“Under what conditions does brain training work?” was the question posed at one of the sessions of the SharpBrains Virtual Summit, Monitoring and Enhancing Brain Health in the Pervasive Neuroscience Era, an event that brought together over 30 of the world’s top experts on brain health enhancement through emerging neurotechnological interventions.
This is a very interesting and timely question because, as the number of brain training interventions grow, we realize that there are in fact approaches that do work, while others do not. What is the difference between them? What determines whether or not a brain training method will work? These were the main discussion topics of this session.
As Alvaro Fernandez, CEO and Co-Founder of SharpBrains, highlighted, one thing needs to be cleared before entering this discussion: how do we define that a brain training intervention is “working”? As Alvaro Fernandez stated, what consumers of brain training interventions are mainly looking for is to improve performance, not treat diseases. By living longer, we are faced with the need to delay cognitive decline as much as possible. And, in fact, from a healthcare perspective, the best way to prevent symptoms of aging, cognitive decline, neurodegeneration, or even depression is to improve performance in a sustained manner. Better performance will delay decline, and consequently, will delay the onset of symptoms. So, we can say that a brain training intervention works when it improves cognitive performance in a sustained manner.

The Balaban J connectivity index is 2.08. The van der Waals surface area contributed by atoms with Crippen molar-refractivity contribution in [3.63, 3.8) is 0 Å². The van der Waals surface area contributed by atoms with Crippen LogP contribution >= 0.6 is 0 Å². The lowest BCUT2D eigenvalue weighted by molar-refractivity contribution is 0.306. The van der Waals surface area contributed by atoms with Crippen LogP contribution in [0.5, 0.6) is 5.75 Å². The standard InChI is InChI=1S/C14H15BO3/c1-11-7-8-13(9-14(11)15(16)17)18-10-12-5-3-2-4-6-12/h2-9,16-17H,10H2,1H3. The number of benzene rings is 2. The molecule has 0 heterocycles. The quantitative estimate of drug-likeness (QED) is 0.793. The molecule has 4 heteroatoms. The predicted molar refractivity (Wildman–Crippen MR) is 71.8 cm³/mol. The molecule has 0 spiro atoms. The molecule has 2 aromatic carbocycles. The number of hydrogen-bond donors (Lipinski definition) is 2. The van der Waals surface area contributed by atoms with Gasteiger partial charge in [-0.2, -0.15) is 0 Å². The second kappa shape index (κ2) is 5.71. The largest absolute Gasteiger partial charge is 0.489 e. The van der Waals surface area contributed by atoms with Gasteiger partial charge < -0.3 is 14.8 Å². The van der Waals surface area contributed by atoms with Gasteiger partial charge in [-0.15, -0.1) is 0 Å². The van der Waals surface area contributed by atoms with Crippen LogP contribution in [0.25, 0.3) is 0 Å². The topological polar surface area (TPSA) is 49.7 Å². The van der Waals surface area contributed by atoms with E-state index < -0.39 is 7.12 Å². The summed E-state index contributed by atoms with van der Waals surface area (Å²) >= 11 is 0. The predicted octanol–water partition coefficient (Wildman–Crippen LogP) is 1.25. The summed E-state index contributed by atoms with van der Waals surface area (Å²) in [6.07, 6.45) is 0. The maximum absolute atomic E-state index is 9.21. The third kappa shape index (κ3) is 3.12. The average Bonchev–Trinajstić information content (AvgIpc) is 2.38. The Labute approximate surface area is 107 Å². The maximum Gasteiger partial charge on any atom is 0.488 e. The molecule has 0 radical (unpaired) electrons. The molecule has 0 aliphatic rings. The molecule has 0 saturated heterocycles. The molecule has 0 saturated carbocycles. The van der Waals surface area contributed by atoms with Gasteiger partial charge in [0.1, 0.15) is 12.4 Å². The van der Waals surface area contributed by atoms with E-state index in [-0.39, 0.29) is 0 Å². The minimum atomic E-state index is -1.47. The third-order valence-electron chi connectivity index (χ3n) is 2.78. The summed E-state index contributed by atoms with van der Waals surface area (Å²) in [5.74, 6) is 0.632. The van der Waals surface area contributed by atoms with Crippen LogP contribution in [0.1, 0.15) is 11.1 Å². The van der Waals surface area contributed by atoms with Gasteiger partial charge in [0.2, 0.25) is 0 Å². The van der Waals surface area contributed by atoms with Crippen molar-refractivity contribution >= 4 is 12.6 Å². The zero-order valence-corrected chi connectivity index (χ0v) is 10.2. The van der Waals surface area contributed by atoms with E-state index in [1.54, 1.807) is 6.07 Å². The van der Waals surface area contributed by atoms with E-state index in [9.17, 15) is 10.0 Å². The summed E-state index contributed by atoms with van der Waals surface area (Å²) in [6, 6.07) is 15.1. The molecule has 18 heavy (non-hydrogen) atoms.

Another aspect that is important to understand is what kind of interventions are useful. Optimal brain health is the result of a multitude of factors; it is influenced by nutrition, physical exercise, mental stimulation, among others. When any of these elements is defective, the brain starts to lose power. What each person has to do is to figure out what needs to be worked on.
What is brain training?
Brain training is also a factor that may directly influence brain health. Brain training is more than just mental activity, it is mental exercise. Alvaro Fernandez used a great example that illustrates the difference between mental activity and exercise: cab drivers vs bus drivers. Cab drivers constantly need to figure out the best routes to get from one point to another, as well as to know where each point is located. Doing so acts as a type of mental exercise. Bus drivers, on the other hand, usually follow well-known repetitive routes; although there’s constant mental activity, there is little novelty and variety, and thus, little challenge. This difference is reflected in the fact that cab drivers’ memory and orientation skills tend to improve throughout time.
This serves as an answer to the initial question – brain training works when it offers mental exercise, when it provides novelty, variety, and challenge to our brain.
Mental exercise is pretty much like physical exercise – we should train as many “muscles” as possible. We can call it cross-training – a training of different types of intelligence and capacities, such as emotional, executive or perceptual skills.
Professor Bruce Wexler, another speaker at the SharpBrains Virtual Summit session, added that for brain training to work, certain requirements must be met. First off, a neurocognitive target, a specific intervention needs to be clearly determined – defining a clear target will most likely lead to good results. In the context of disease, the pathological processes should be well understood; in the context of neuroenhancement, there must be consistent targeting of a neuronal process. Furthermore, an effective training program should be individualized, focused on each one’s needs; it should also be multi-dimensional and performed systematically.
Brain stimulation is on the rise